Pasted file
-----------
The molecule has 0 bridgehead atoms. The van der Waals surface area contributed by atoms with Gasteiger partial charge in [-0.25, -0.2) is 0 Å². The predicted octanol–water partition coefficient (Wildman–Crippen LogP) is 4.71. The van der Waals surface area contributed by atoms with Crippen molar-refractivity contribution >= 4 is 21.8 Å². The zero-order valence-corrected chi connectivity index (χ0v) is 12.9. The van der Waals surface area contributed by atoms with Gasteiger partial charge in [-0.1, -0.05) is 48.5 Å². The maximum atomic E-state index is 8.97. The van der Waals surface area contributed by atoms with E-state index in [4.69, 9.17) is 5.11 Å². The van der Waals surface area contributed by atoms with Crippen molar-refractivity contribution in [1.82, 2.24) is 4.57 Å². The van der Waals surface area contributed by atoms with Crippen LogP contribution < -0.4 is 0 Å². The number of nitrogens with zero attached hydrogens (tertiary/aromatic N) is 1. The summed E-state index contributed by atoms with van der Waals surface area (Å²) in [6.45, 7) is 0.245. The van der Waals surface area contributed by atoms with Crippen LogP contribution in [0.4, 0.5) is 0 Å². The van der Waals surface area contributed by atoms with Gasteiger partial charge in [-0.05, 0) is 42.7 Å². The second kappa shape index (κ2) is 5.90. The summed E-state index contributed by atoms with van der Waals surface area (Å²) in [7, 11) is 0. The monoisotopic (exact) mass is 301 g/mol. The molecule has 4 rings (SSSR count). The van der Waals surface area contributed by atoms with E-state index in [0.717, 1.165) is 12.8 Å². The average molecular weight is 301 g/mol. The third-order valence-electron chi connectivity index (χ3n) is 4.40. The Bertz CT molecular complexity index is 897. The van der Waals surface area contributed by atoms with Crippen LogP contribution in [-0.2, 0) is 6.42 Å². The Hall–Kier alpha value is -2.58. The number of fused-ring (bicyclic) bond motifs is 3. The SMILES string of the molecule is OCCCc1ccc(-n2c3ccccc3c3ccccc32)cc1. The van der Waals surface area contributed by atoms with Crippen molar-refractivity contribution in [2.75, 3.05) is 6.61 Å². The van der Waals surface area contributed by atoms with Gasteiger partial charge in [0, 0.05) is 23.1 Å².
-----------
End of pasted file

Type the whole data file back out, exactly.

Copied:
The molecule has 0 bridgehead atoms. The van der Waals surface area contributed by atoms with Gasteiger partial charge in [-0.25, -0.2) is 0 Å². The predicted octanol–water partition coefficient (Wildman–Crippen LogP) is 4.71. The van der Waals surface area contributed by atoms with Crippen molar-refractivity contribution >= 4 is 21.8 Å². The zero-order valence-corrected chi connectivity index (χ0v) is 12.9. The van der Waals surface area contributed by atoms with Gasteiger partial charge in [-0.1, -0.05) is 48.5 Å². The maximum atomic E-state index is 8.97. The van der Waals surface area contributed by atoms with E-state index in [4.69, 9.17) is 5.11 Å². The van der Waals surface area contributed by atoms with Crippen molar-refractivity contribution in [1.82, 2.24) is 4.57 Å². The van der Waals surface area contributed by atoms with Crippen LogP contribution < -0.4 is 0 Å². The number of nitrogens with zero attached hydrogens (tertiary/aromatic N) is 1. The summed E-state index contributed by atoms with van der Waals surface area (Å²) in [6.45, 7) is 0.245. The van der Waals surface area contributed by atoms with Crippen LogP contribution in [0.4, 0.5) is 0 Å². The van der Waals surface area contributed by atoms with Gasteiger partial charge in [-0.05, 0) is 42.7 Å². The second kappa shape index (κ2) is 5.90. The summed E-state index contributed by atoms with van der Waals surface area (Å²) in [7, 11) is 0. The monoisotopic (exact) mass is 301 g/mol. The molecule has 4 rings (SSSR count). The van der Waals surface area contributed by atoms with E-state index in [0.717, 1.165) is 12.8 Å². The average molecular weight is 301 g/mol. The third-order valence-electron chi connectivity index (χ3n) is 4.40. The Bertz CT molecular complexity index is 897. The van der Waals surface area contributed by atoms with Crippen LogP contribution in [-0.2, 0) is 6.42 Å². The Hall–Kier alpha value is -2.58. The number of fused-ring (bicyclic) bond motifs is 3. The SMILES string of the molecule is OCCCc1ccc(-n2c3ccccc3c3ccccc32)cc1. The van der Waals surface area contributed by atoms with Crippen molar-refractivity contribution in [2.75, 3.05) is 6.61 Å². The van der Waals surface area contributed by atoms with Gasteiger partial charge in [0, 0.05) is 23.1 Å².